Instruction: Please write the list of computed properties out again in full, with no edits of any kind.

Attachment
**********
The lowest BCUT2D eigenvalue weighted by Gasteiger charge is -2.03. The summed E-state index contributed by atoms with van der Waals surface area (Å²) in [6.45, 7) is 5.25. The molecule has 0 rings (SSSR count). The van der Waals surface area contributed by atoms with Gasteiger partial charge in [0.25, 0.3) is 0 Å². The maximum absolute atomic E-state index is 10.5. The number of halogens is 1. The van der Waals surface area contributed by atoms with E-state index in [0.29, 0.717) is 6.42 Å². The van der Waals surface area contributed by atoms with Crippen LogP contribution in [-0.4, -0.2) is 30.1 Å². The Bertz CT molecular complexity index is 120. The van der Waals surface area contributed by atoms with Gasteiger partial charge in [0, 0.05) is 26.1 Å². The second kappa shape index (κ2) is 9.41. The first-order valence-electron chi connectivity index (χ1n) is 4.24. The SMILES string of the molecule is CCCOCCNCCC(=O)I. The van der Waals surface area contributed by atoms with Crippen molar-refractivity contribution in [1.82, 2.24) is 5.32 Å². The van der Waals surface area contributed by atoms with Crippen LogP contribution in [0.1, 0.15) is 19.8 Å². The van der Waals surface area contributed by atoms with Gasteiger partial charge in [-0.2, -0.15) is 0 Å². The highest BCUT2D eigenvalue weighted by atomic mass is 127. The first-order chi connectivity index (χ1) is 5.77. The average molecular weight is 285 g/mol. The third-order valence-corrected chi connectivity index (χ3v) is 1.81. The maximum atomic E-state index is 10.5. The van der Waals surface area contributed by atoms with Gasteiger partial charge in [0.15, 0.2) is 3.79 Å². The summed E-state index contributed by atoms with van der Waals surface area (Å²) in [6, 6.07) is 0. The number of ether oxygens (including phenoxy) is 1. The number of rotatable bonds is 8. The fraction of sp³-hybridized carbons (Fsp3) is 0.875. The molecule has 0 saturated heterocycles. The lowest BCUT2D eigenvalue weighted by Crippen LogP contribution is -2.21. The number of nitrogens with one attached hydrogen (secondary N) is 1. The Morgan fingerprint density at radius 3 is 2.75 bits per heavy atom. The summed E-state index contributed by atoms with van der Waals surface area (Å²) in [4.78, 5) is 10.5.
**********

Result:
The lowest BCUT2D eigenvalue weighted by Gasteiger charge is -2.03. The summed E-state index contributed by atoms with van der Waals surface area (Å²) in [6.45, 7) is 5.25. The molecule has 0 rings (SSSR count). The van der Waals surface area contributed by atoms with Gasteiger partial charge in [0.25, 0.3) is 0 Å². The maximum absolute atomic E-state index is 10.5. The number of halogens is 1. The van der Waals surface area contributed by atoms with E-state index in [0.29, 0.717) is 6.42 Å². The van der Waals surface area contributed by atoms with Crippen LogP contribution in [-0.4, -0.2) is 30.1 Å². The Bertz CT molecular complexity index is 120. The van der Waals surface area contributed by atoms with Gasteiger partial charge in [0, 0.05) is 26.1 Å². The second kappa shape index (κ2) is 9.41. The first-order valence-electron chi connectivity index (χ1n) is 4.24. The SMILES string of the molecule is CCCOCCNCCC(=O)I. The van der Waals surface area contributed by atoms with Crippen molar-refractivity contribution in [1.82, 2.24) is 5.32 Å². The van der Waals surface area contributed by atoms with Crippen LogP contribution in [0.1, 0.15) is 19.8 Å². The van der Waals surface area contributed by atoms with Gasteiger partial charge in [-0.2, -0.15) is 0 Å². The highest BCUT2D eigenvalue weighted by atomic mass is 127. The first-order chi connectivity index (χ1) is 5.77. The average molecular weight is 285 g/mol. The third-order valence-corrected chi connectivity index (χ3v) is 1.81. The maximum atomic E-state index is 10.5. The van der Waals surface area contributed by atoms with Gasteiger partial charge in [0.15, 0.2) is 3.79 Å². The summed E-state index contributed by atoms with van der Waals surface area (Å²) in [6, 6.07) is 0. The number of ether oxygens (including phenoxy) is 1. The number of rotatable bonds is 8. The fraction of sp³-hybridized carbons (Fsp3) is 0.875. The molecule has 0 saturated heterocycles. The lowest BCUT2D eigenvalue weighted by Crippen LogP contribution is -2.21. The number of nitrogens with one attached hydrogen (secondary N) is 1. The Morgan fingerprint density at radius 3 is 2.75 bits per heavy atom. The summed E-state index contributed by atoms with van der Waals surface area (Å²) in [4.78, 5) is 10.5.